US 7874358 B2
The invention provides a method of locating, in terrain containing oil sand deposits and also containing shale, clean oil sands deposits (i.e. those not containing significant shale) which are large enough for economic exploitation. The method includes flying a high sensitivity gravity gradiometer over the terrain and measuring at least one component, preferably the vertical component, of the local gravity gradient field at a number of points in a grid pattern on the terrain. The densities of sand and shale are normally approximately the same, making it difficult to distinguish them. However in an oil sands environment, there can be a sufficient difference in bulk density such that by using a very sensitive gravity gradiometer, or by otherwise reducing the noise signal using appropriate surveying methods, large clean oil sand deposits can be distinguished from other oil sand deposits not large enough for economic exploitation.
1. A method of locating, in a selected terrain, a deposit of clean oil sand of a desired size, said deposit being beneath the surface of said terrain, said method comprising selecting an instrument for measuring one or more components or combinations of components of the gravitational gradient, moving said instrument over said terrain in a selected pattern to measure one or more components or combinations of components of the gravitational gradient at each of a plurality of points on said terrain to produce a measurement thereof at each point and recording the measurements at said points, to produce a gravitational gradient record, and analyzing said record to determine the presence or absence of said deposit; wherein said deposit contains sand of density approximately 2.6 g/cc, and said terrain also contains shale deposits also of density approximately 2.6 g/cc.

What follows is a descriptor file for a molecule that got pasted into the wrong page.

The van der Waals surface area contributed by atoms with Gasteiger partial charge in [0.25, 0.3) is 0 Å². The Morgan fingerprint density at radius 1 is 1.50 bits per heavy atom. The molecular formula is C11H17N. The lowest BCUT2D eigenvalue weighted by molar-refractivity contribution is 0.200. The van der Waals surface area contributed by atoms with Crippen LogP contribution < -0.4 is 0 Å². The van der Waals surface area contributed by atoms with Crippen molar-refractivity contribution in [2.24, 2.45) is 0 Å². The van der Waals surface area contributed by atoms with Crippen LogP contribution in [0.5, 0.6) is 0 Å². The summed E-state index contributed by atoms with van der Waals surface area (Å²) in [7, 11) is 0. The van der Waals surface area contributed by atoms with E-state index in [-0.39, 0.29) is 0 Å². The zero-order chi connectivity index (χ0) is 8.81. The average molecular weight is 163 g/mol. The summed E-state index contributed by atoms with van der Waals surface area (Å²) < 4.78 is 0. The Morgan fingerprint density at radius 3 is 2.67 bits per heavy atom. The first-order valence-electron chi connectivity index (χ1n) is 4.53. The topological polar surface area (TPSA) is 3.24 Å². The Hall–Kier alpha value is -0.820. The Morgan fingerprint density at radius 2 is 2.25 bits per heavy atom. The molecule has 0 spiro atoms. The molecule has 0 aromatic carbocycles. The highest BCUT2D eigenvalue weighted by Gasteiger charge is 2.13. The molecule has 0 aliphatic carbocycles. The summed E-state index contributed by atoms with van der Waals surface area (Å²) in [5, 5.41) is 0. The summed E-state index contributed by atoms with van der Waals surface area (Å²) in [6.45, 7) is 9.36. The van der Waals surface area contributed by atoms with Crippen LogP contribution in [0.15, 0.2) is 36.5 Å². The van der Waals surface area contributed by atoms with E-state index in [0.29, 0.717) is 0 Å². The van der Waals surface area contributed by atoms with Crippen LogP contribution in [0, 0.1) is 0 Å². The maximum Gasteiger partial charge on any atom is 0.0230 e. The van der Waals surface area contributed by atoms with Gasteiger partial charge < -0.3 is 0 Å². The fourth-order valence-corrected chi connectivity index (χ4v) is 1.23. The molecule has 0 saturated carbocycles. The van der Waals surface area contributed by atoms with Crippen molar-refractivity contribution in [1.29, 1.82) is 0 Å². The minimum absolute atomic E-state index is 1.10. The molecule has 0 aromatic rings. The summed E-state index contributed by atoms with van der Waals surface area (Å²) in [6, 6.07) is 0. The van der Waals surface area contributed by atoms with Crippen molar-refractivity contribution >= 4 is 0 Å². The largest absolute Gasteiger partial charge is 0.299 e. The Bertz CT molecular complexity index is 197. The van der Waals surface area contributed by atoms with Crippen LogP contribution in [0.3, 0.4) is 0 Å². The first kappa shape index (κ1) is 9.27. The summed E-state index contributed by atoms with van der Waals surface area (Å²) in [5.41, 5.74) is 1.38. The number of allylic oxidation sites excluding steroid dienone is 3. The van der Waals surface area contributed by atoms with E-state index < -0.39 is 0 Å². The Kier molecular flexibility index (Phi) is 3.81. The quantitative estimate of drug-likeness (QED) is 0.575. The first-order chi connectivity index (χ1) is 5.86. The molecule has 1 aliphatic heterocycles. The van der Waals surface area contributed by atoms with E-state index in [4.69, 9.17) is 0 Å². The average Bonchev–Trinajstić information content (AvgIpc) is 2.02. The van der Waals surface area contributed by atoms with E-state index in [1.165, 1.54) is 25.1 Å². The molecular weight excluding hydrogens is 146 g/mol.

2. A method according to
3. A method according to
4. A method according to
5. A method according to
6. A method according to
7. A method according to
8. A method according to
9. A method according to
10. A method according to
11. A method of differentiating, in a selected terrain, a first deposit of clean oil sand of a desired size from a second deposit of oil sand containing shale layering therein, said first and second deposits being beneath the surface of said terrain, said method comprising selecting an instrument for measuring at least one or more components or combinations of components of the gravitational gradient, moving said instrument over said terrain in a selected pattern to measure one or more components or combinations of components of the gravitational gradient at a plurality of points on said terrain to produce a measurement thereof at each point, recording said measurements at said points to produce a gravitational gradient record, the sand in said first deposit and the shale in said second deposit being sufficiently different that the bulk porosity of each differs such that the mass difference between said first and second deposits is large enough to be detected by analysis of said measurements, and then analyzing said record to determine the presence of and to distinguish apart said first and second deposits.